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Lumpy and shaky

Rob n Cody
November 9th, 2006, 03:27 PM
HI's Robin. I have a vet appt for Cody on Saturday, but in addition to the lump i found (have now located two more, smaller ones) she seems to have weakness in her back end. It doesn't seem to bother her, but every once in a while, her legs will just give out. She gets right back up again like nothing happened, but now i'm getting really worried.
Is this something that can be an effect of something tumor related?
I know i'll get answers soon, but just need something to calm me down til i can get her in.

I have to say, this is truly an amazing resource, if for nothing other than support. I had a huge loss earlier this year (lost my Dad) and am so scared of her going too now that she's getting older.
Thank you all for just being here for each other.
Robin and Cody

pug lover
November 9th, 2006, 03:31 PM
for my own peace of mind i would call the vet and get an earlier appt

good luck and keep us posted

November 10th, 2006, 12:02 AM
It sounds like the tumours may be pushing against her spinal cord. Phone the vet and tell them and get an earlier appointment. Good luck and keep us posted. :fingerscr :fingerscr

November 10th, 2006, 07:57 AM
There are several possibilities like arthritis, hip dysplasia and possibly lumbosacral stenosis. Lumbosacral stenosis can be difficult and very expensive to diagnosis and treatment is normally spinal surgery, but a much easier and less expensive way to diagnose has been found which many vets are not aware of, an xray should be done first to rule out other possible problems.

In this article there is advice for vets on how to test and a non surgical treatment below the diagram of the pelvis, it was written for retired greyhound owners to pass on to their vets but is a condition that occurs in other large breeds as well, and I did read she was part shepherd and it is a common issue in them

An acquired disease ocurring commonly in large breed dogs secondary to stenosis (narrowing) of
the vertebral canal at L7-S1. Stenosis develops secondary to one or all of the following: type II disc
protrusion, hypertrophy/hyperplasia of the interarcuate ligament, and thickening of the vertebral arch or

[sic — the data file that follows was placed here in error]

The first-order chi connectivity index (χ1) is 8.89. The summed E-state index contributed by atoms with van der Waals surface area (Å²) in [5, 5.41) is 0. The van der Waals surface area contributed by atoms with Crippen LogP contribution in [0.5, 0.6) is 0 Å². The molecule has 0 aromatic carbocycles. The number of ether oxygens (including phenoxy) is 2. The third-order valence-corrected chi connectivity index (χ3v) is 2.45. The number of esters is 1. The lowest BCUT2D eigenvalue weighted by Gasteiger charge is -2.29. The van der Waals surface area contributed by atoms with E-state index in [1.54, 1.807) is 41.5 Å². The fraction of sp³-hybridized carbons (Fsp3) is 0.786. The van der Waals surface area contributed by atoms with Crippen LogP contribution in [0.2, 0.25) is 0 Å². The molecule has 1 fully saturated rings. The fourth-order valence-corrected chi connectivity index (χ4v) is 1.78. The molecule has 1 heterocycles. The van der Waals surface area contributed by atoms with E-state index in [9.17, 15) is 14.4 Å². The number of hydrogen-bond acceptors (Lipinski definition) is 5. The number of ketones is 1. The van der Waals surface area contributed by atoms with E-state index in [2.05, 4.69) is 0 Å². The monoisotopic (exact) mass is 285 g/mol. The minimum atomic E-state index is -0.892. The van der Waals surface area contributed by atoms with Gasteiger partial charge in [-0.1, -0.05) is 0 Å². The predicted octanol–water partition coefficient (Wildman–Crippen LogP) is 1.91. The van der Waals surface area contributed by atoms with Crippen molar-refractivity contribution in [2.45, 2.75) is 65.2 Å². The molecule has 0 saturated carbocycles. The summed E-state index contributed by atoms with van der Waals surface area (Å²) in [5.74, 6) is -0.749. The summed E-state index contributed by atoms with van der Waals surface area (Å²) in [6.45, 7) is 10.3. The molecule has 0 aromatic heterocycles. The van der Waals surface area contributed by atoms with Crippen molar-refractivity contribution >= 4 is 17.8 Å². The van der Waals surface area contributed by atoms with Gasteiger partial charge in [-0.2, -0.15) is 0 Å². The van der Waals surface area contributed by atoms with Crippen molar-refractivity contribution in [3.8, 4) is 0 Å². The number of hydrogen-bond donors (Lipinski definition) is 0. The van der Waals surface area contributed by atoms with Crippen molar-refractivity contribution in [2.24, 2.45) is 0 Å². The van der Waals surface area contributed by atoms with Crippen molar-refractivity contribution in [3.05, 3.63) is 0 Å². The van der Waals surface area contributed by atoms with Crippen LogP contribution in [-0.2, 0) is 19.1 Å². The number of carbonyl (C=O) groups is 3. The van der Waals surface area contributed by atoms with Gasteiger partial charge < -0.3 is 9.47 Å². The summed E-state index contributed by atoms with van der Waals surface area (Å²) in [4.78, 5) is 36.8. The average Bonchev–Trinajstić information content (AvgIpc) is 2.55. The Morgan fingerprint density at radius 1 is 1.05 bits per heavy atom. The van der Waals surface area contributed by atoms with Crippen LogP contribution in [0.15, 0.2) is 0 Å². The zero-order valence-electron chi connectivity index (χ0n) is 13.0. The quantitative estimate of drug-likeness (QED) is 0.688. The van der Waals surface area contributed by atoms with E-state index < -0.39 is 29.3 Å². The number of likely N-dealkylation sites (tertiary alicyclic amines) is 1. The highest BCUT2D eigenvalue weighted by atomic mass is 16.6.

articular facets. Subluxation or instability of the lumbosacral junction may also occur. Other conditions
may predispose or complicate this problem such as transitional vertebra and orthopedic disease,
particularly hip dysplasia. There are multiple terms to describe this condition: lumbosacral instability,
lumbosacral malformation/malarticulation, lumbar spinal stenosis, spondylolisthesis). The existence of
multiple terms reflects our lack of understanding of the pathogenesis of this disease.
A. Signalment: Large breed, active dogs, males more frequently affected than females. German
Shepherd Dogs appear to be affected more often than other breeds of dogs.

This article explains the normal diagnostic testing and treatment of
and when you get into this type of testing
D. Myelogram
E. Discogram/epidurogram
F. Electrodiagnostics
G. Advanced imaging (CT, MRI) (dynamic views ideal)
H. Aspiration for cytology, culture
I. Surgical exploration
J. Biopsy the costs will be in the $1,000's with the normal treatment being spinal surgery on top of that,
which most owners of geriatic dogs find hard to consider and often choose euthansia instead. The first link was written for retired greyhound adopters since this is a problem that also occurs in a large number of greyhounds to give to their vets as an easier way to diagnose and treat and has helped give added years of life to many senior greys without breaking the bank.